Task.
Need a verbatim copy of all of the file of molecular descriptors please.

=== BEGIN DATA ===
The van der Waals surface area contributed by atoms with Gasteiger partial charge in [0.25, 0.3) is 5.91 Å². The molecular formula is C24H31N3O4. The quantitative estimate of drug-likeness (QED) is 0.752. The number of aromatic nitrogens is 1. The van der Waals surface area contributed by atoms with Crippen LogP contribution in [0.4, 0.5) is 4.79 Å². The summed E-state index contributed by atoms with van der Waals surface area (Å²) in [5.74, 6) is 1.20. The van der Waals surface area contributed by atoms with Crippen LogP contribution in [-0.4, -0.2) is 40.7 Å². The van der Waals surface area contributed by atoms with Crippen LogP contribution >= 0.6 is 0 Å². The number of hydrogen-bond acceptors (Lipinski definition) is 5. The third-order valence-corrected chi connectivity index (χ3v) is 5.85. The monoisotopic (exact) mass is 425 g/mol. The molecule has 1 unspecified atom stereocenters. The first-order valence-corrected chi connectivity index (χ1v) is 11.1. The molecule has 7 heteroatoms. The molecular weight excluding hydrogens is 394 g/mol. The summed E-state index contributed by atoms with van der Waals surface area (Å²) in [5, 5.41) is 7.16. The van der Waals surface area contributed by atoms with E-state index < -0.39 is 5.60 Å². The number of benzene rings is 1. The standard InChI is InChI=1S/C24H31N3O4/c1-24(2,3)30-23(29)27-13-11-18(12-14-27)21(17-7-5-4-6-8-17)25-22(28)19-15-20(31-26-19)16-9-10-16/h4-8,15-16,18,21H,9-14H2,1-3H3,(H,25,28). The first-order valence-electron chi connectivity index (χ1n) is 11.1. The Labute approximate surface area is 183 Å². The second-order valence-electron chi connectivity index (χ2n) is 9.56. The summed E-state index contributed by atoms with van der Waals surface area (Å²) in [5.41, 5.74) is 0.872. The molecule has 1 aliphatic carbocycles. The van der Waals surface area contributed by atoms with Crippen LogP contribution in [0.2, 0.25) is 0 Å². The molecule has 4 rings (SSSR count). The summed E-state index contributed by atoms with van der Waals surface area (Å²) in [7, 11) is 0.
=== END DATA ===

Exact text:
The van der Waals surface area contributed by atoms with Gasteiger partial charge in [0.25, 0.3) is 5.91 Å². The molecular formula is C24H31N3O4. The quantitative estimate of drug-likeness (QED) is 0.752. The number of aromatic nitrogens is 1. The van der Waals surface area contributed by atoms with Crippen LogP contribution in [0.4, 0.5) is 4.79 Å². The summed E-state index contributed by atoms with van der Waals surface area (Å²) in [5.74, 6) is 1.20. The van der Waals surface area contributed by atoms with Crippen LogP contribution in [-0.4, -0.2) is 40.7 Å². The van der Waals surface area contributed by atoms with Crippen LogP contribution >= 0.6 is 0 Å². The number of hydrogen-bond acceptors (Lipinski definition) is 5. The third-order valence-corrected chi connectivity index (χ3v) is 5.85. The monoisotopic (exact) mass is 425 g/mol. The molecule has 1 unspecified atom stereocenters. The first-order valence-corrected chi connectivity index (χ1v) is 11.1. The molecule has 7 heteroatoms. The molecular weight excluding hydrogens is 394 g/mol. The summed E-state index contributed by atoms with van der Waals surface area (Å²) in [5, 5.41) is 7.16. The van der Waals surface area contributed by atoms with E-state index < -0.39 is 5.60 Å². The number of benzene rings is 1. The standard InChI is InChI=1S/C24H31N3O4/c1-24(2,3)30-23(29)27-13-11-18(12-14-27)21(17-7-5-4-6-8-17)25-22(28)19-15-20(31-26-19)16-9-10-16/h4-8,15-16,18,21H,9-14H2,1-3H3,(H,25,28). The first-order valence-electron chi connectivity index (χ1n) is 11.1. The Labute approximate surface area is 183 Å². The second-order valence-electron chi connectivity index (χ2n) is 9.56. The summed E-state index contributed by atoms with van der Waals surface area (Å²) in [5.41, 5.74) is 0.872. The molecule has 1 aliphatic carbocycles. The van der Waals surface area contributed by atoms with Crippen LogP contribution in [0.2, 0.25) is 0 Å². The molecule has 4 rings (SSSR count). The summed E-state index contributed by atoms with van der Waals surface area (Å²) in [7, 11) is 0.